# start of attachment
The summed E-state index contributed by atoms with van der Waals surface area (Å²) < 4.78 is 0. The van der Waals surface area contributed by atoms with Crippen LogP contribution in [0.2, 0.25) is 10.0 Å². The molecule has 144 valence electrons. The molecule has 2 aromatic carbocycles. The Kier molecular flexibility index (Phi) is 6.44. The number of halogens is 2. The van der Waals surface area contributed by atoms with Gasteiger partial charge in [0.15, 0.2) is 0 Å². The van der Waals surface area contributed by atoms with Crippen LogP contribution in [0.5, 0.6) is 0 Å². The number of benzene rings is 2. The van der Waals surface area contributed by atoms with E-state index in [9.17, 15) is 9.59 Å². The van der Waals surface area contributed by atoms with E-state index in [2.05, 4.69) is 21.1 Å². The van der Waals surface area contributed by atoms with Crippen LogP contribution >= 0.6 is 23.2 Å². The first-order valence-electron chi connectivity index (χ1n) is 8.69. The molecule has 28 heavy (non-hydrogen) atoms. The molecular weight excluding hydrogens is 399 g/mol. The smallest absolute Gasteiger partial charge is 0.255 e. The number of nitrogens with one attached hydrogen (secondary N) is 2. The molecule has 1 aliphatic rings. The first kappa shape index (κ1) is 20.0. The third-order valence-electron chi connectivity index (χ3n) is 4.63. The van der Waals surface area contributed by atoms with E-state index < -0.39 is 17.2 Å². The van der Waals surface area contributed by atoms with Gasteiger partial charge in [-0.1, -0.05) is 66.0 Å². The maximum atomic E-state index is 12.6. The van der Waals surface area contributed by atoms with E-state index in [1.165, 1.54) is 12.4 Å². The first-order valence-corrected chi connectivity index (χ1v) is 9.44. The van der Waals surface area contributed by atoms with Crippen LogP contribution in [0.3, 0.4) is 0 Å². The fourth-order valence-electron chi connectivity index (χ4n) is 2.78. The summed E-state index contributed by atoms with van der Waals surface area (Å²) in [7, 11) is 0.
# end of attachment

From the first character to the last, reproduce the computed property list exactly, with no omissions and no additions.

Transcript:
The summed E-state index contributed by atoms with van der Waals surface area (Å²) < 4.78 is 0. The van der Waals surface area contributed by atoms with Crippen LogP contribution in [0.2, 0.25) is 10.0 Å². The molecule has 144 valence electrons. The molecule has 2 aromatic carbocycles. The Kier molecular flexibility index (Phi) is 6.44. The number of halogens is 2. The van der Waals surface area contributed by atoms with Gasteiger partial charge in [0.15, 0.2) is 0 Å². The van der Waals surface area contributed by atoms with Crippen LogP contribution in [0.5, 0.6) is 0 Å². The number of benzene rings is 2. The van der Waals surface area contributed by atoms with E-state index in [9.17, 15) is 9.59 Å². The van der Waals surface area contributed by atoms with E-state index in [2.05, 4.69) is 21.1 Å². The van der Waals surface area contributed by atoms with Crippen LogP contribution >= 0.6 is 23.2 Å². The first-order valence-electron chi connectivity index (χ1n) is 8.69. The molecule has 28 heavy (non-hydrogen) atoms. The molecular weight excluding hydrogens is 399 g/mol. The smallest absolute Gasteiger partial charge is 0.255 e. The number of nitrogens with one attached hydrogen (secondary N) is 2. The molecule has 1 aliphatic rings. The first kappa shape index (κ1) is 20.0. The third-order valence-electron chi connectivity index (χ3n) is 4.63. The van der Waals surface area contributed by atoms with E-state index < -0.39 is 17.2 Å². The van der Waals surface area contributed by atoms with Gasteiger partial charge in [-0.1, -0.05) is 66.0 Å². The maximum atomic E-state index is 12.6. The van der Waals surface area contributed by atoms with E-state index in [1.165, 1.54) is 12.4 Å². The first-order valence-corrected chi connectivity index (χ1v) is 9.44. The van der Waals surface area contributed by atoms with Crippen LogP contribution in [0.3, 0.4) is 0 Å². The fourth-order valence-electron chi connectivity index (χ4n) is 2.78. The summed E-state index contributed by atoms with van der Waals surface area (Å²) in [7, 11) is 0.